5 Books I Wish I Read in High School

More and more high schools have been adding modern novels into their literature curriculum, which allow teenagers the opportunity to enter the current realm of books instead of staying stuck in the past. Despite the immense significance of literary classics, their themes and motifs can often be outdated and not relatable to a young audience. While coming of age masterpieces offer great insight into the minds of adolescents, more recent releases seem to have just the advice and spunk that high schoolers should be required to absorb in a classroom setting.

 

 

1. Just Kids by Patti Smith 

 

Image via Vanity Fair

 

Autobiographies make readers feel that they are talking directly to the authors. They leave nothing to the imagination—not confusing the reader with metaphors and symbols to muse over for hours and hours. Patti Smith, who may be foreign to the high schoolers of today, relates a common story of leaving home and chasing a dream in the big city. Taking place mostly in the 1970s, readers learn about a different kind of New York City riddled with drugs and sex, but also with music and poetry. She writes of finding herself in her passion for writing and playing music. Despite the different time period, Smith offers familiarity in her situation and the figures she meets along the way. The memoir acts as an encyclopedia of famous artists, writers and musicians as she runs into the likes of Andy Warhol and William Burroughs.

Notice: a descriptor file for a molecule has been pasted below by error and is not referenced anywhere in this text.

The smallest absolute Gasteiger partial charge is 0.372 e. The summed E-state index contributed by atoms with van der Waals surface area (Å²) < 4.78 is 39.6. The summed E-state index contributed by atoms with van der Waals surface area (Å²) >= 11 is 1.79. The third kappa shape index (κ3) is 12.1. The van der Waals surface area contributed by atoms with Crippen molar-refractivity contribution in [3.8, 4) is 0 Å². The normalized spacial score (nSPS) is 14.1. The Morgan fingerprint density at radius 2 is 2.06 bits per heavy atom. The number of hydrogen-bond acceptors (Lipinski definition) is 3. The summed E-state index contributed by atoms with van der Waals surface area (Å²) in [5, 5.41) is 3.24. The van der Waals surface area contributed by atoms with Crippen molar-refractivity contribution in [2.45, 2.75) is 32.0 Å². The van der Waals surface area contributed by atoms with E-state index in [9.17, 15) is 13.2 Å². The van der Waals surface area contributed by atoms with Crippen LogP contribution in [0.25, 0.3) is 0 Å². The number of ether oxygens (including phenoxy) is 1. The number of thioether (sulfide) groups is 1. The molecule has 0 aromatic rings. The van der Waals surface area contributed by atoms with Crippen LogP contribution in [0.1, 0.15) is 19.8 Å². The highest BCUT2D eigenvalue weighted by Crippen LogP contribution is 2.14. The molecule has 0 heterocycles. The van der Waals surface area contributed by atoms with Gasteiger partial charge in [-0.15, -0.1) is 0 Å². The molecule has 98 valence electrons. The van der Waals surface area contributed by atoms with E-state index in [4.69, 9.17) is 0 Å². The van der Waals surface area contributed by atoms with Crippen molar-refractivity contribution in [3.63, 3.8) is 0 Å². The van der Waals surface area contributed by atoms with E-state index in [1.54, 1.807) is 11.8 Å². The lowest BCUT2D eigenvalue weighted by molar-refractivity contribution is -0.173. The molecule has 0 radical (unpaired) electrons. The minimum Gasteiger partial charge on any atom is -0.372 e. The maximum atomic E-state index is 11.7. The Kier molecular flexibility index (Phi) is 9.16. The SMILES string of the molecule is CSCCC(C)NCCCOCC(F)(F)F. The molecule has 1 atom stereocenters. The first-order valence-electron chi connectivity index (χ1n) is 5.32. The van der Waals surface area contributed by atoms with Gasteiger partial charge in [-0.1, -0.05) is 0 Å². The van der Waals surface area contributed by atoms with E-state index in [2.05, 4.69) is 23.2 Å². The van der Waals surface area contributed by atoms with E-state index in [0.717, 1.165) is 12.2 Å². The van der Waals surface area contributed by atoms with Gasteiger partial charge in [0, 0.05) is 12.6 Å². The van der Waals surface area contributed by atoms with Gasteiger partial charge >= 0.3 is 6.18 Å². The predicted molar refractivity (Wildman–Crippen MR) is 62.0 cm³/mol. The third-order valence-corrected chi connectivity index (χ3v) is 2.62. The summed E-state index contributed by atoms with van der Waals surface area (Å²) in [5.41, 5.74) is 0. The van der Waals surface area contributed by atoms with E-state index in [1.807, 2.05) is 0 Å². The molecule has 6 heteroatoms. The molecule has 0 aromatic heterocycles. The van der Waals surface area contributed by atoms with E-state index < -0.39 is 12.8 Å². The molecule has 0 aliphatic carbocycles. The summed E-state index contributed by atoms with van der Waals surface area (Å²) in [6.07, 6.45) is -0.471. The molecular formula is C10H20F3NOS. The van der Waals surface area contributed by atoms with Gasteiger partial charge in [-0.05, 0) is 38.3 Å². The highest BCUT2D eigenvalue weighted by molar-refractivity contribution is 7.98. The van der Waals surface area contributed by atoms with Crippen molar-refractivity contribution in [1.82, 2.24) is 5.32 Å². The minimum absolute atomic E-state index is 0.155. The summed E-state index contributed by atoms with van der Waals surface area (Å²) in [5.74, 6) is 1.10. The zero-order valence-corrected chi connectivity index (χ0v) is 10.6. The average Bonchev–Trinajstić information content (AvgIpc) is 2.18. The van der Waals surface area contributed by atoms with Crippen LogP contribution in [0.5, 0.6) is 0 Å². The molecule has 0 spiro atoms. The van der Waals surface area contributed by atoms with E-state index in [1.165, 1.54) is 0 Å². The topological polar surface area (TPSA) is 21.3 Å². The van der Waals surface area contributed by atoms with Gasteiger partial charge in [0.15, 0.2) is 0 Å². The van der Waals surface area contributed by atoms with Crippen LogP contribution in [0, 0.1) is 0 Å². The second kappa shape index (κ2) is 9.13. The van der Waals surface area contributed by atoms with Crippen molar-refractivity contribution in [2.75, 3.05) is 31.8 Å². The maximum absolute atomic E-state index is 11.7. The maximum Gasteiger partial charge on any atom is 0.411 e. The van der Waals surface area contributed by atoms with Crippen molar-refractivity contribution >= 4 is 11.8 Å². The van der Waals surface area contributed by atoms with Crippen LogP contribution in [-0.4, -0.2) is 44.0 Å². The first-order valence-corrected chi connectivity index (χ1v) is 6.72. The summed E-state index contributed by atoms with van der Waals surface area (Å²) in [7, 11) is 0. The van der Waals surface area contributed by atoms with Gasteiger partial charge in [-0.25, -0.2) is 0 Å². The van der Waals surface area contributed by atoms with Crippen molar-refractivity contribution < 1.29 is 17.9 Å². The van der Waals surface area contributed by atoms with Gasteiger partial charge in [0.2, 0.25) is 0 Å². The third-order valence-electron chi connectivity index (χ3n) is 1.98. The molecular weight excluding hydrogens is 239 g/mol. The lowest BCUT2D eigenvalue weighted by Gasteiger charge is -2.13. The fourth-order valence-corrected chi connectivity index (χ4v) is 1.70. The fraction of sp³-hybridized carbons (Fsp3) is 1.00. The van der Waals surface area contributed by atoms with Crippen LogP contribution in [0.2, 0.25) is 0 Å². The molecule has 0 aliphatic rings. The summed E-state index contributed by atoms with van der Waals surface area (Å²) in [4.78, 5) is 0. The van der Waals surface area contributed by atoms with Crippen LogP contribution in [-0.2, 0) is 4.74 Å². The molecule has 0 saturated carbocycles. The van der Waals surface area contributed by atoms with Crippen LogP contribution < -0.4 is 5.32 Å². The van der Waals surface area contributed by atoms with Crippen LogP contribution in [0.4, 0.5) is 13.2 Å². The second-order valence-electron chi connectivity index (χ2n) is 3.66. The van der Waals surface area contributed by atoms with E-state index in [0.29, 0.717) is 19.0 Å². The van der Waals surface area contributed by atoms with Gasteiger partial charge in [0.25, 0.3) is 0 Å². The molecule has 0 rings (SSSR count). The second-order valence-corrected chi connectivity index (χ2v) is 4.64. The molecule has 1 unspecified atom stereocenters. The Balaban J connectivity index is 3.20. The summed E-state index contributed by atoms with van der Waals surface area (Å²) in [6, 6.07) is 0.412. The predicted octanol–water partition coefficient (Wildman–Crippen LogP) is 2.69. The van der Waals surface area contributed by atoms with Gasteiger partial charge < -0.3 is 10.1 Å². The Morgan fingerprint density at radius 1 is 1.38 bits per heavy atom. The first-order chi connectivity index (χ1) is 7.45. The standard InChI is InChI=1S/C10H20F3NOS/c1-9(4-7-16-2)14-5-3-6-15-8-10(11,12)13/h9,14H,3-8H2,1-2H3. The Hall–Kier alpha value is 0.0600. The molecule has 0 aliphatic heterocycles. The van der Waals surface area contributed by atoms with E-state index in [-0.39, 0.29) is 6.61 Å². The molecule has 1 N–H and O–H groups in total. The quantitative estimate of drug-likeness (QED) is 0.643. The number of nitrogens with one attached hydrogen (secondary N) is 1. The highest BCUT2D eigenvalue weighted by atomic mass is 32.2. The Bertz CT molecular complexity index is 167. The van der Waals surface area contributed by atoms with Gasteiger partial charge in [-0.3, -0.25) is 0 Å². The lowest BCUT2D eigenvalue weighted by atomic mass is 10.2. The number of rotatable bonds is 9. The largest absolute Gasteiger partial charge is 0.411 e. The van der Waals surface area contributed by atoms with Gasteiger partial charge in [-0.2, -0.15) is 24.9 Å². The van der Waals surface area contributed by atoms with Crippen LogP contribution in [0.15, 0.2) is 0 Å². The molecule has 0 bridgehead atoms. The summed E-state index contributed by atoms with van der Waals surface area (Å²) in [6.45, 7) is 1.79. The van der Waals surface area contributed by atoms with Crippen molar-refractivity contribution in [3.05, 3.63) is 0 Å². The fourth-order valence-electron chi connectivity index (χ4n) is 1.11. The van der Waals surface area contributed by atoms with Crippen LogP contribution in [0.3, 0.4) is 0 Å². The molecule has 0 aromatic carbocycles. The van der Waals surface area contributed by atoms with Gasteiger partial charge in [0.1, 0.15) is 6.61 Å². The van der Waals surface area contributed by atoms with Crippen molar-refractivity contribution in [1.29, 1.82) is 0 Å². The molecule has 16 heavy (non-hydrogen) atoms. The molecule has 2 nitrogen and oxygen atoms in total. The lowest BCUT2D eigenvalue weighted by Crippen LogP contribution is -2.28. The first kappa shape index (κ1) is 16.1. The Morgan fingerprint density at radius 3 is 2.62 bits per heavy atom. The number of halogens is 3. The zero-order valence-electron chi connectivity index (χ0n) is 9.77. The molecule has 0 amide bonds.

Smith centers her memoir around her relationship with photographer Robert Mapplethorpe. The couple rotates through being friends, lovers, roommates and ultimately soulmates. She gives a raw and honest depiction of the challenges of love and relationships in a tangible way. Smith’s ability to discuss such common topics in an artistic, yet familiar way can reach readers of any age, but could be especially vital to those about to enter a journey of love, loss and self-expression of their own.

 

2. Persepolis by Marjane Satrapi 

 

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Image via NY Times 

 

Marjane Satrapi presents her life through comics. Her graphic novel documents her life from childhood to adolescence in revolution-time Iran. This novel offers the similar themes of finding yourself and growing up set in the contexts of a completely different world. Satrapi highlights all the common feelings and frustrations of being a kid in a succinct and digestible way.

The use of images in Satrapi’s text allows students to not only read, but now see experiences they can relate to, such as: speaking out against a teacher, sneaking out at night to meet with friends or ending your first relationship and dealing with heartbreak. The themes of Persepolis transcend borders, while also giving foreigners an insight into growing up during a revolution. Adolescence is commonly referred to as a rebellious time for young people. When set against the background of an actual political revolution, Satrapi’s message jumps off the page.

 

3. The Swimming Pool Library by Alan Hollinghurst

 

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Image via Goodreads